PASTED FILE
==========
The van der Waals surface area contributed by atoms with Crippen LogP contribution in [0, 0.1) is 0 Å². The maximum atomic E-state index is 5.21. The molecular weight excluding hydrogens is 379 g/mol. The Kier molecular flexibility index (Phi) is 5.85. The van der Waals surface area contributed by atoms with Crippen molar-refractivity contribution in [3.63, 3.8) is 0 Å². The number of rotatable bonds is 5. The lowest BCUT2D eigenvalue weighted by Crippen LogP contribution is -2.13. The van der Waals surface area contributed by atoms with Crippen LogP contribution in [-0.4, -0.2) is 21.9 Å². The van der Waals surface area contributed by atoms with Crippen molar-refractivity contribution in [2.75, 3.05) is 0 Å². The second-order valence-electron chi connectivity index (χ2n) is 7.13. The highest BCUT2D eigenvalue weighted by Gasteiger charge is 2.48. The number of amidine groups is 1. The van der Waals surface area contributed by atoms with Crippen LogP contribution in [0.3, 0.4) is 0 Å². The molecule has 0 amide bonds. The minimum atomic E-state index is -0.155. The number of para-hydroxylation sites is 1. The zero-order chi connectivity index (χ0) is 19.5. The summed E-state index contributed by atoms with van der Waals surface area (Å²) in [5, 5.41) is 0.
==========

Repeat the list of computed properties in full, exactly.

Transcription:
The van der Waals surface area contributed by atoms with Crippen LogP contribution in [0, 0.1) is 0 Å². The maximum atomic E-state index is 5.21. The molecular weight excluding hydrogens is 379 g/mol. The Kier molecular flexibility index (Phi) is 5.85. The van der Waals surface area contributed by atoms with Crippen molar-refractivity contribution in [3.63, 3.8) is 0 Å². The number of rotatable bonds is 5. The lowest BCUT2D eigenvalue weighted by Crippen LogP contribution is -2.13. The van der Waals surface area contributed by atoms with Crippen LogP contribution in [-0.4, -0.2) is 21.9 Å². The van der Waals surface area contributed by atoms with Crippen molar-refractivity contribution in [2.75, 3.05) is 0 Å². The second-order valence-electron chi connectivity index (χ2n) is 7.13. The highest BCUT2D eigenvalue weighted by Gasteiger charge is 2.48. The number of amidine groups is 1. The van der Waals surface area contributed by atoms with Crippen LogP contribution in [0.3, 0.4) is 0 Å². The molecule has 0 amide bonds. The minimum atomic E-state index is -0.155. The number of para-hydroxylation sites is 1. The zero-order chi connectivity index (χ0) is 19.5. The summed E-state index contributed by atoms with van der Waals surface area (Å²) in [5, 5.41) is 0.